At its heart, Saroo's memoir is a story of kindness—his narration lingers on people who were kind to him as a child in Khandwa, while roaming the streets of Calcutta, and then his adoptive parents in Australia. Because of these kind people who made his survival and later successes possible, Saroo positions his memoir as a meditation on the positive effects of small and large kindnesses. He overwhelmingly asserts that he and other fortunate people have a responsibility to help others who are less fortunate, just as other people once helped him.
Amidst the horrors of the dangerous Calcutta streets, Saroo comes across several people who help him for seemingly no reason other than simply being kind. The first of these is the mysterious older homeless man who saves Saroo twice from drowning in the Hooghly River. Later, a teenager takes Saroo in and after a few days, he turns Saroo over to the police—an act that Saroo credits with saving his life, as it led him eventually to the ISSA adoption agency and his life in Australia. In his adult narration, Saroo's greatest regret is that he never thanked either the old man or the teenager. He also never learned the names of either person, or of any of the people who consciously or unconsciously helped him survive, such as the religious men Saroo slept near or the kind mother who fed and housed Saroo for a night. For a variety of reasons, including his youth and his general distrust of adults, Saroo also never learned why these people helped him in the first place (though he does wonder if the old man was Hindu and therefore, would later be rewarded via the laws of Karma). Because of this, Saroo is forced to accept that sometimes people act kindly for no apparent reason, something that's difficult for him to understand as a child whose experiences overwhelmingly taught him that people other than close family weren't to be trusted.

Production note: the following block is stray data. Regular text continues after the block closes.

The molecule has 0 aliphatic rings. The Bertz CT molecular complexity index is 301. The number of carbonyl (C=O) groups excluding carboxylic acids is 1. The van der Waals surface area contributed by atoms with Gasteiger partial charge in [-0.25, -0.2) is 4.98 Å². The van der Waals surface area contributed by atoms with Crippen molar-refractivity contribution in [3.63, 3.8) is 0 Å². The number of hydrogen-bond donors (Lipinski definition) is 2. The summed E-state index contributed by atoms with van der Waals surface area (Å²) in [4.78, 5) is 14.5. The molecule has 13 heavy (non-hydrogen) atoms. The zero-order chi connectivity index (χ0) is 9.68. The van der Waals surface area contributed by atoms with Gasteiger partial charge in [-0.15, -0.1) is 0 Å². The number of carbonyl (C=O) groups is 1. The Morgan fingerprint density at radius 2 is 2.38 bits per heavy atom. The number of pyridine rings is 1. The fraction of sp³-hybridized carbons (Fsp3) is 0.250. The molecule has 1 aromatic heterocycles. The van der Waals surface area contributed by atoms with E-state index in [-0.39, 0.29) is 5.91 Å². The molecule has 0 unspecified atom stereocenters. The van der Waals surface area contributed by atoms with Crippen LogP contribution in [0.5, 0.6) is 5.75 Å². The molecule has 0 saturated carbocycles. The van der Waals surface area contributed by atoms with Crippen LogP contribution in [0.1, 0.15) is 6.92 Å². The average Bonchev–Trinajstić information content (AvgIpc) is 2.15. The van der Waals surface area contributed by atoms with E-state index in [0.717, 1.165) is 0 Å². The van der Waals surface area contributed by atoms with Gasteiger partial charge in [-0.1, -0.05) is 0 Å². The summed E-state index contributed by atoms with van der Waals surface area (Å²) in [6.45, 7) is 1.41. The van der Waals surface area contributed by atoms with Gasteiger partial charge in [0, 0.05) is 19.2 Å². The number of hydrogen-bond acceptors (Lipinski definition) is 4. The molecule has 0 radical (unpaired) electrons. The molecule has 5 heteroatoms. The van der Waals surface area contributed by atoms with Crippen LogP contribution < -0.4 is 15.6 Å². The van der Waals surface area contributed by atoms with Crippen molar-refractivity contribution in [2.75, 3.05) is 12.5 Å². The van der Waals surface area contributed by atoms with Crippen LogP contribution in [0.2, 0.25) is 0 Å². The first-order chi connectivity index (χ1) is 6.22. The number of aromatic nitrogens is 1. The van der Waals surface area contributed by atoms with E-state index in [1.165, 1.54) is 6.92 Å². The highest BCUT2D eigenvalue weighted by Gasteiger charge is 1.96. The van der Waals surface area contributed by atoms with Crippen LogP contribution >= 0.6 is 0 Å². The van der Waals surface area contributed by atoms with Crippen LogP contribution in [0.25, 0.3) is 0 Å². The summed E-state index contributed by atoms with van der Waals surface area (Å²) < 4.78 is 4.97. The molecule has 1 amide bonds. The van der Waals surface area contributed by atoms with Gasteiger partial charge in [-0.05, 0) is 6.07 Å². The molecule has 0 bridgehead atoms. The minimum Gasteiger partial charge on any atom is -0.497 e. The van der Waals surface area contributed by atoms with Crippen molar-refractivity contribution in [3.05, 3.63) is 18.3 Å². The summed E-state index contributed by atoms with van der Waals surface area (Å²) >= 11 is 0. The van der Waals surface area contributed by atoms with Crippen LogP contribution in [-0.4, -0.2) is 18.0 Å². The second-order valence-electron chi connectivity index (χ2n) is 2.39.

Saroo not only focuses on the kindness of strangers, but also the kind acts of people he became close to, such as Mrs. Sood of the ISSA adoption agency and his adoptive parents, Mum and Dad. In the case of these people, Saroo partly attributes their ability to act kindly to their association with agencies and larger systems that promote such kindness, while also exploring the ways in which those agencies can actually hinder people's ability to act kindly. Though Mrs. Sood is described as though she was always inclined toward helping others, she wasn't truly able to channel her desire to do so until she founded ISSA, the humanitarian-focused adoption agency that facilitated Saroo's adoption as well as that of his brother Mantosh and thousands of other children. Similarly, Mum and Dad's desire to build a family through adoption—a desire that Saroo characterizes as a way for his parents to help others less fortunate than them—is something that must necessarily must be done through official channels. However, Saroo also describes how these organizations often struggle to enable people to act kindly in individual cases due to hard-to-navigate international and local laws. After the two-year process to adopt Mantosh, during which he suffered physical and sexual abuse as a result of the delay, Mum becomes an advocate for changing adoption laws to make international adoption easier. She reasons that if the process weren't so difficult, more people would choose to do it. Mum's assertion gets at two important ideas: first, that she believes that acting kindly is something that comes naturally to people, and second, that not all laws intended to help people (i.e. strict international adoption laws) are actually successful in carrying out their intended mission—in fact, they sometimes actively discourage kindness and harm the intended recipients by making it impossibly difficult. At the same time, this is a somewhat idealistic view that disregards the ways that lax adoption laws can be brutally and immorally abused, as Saroo also acknowledges.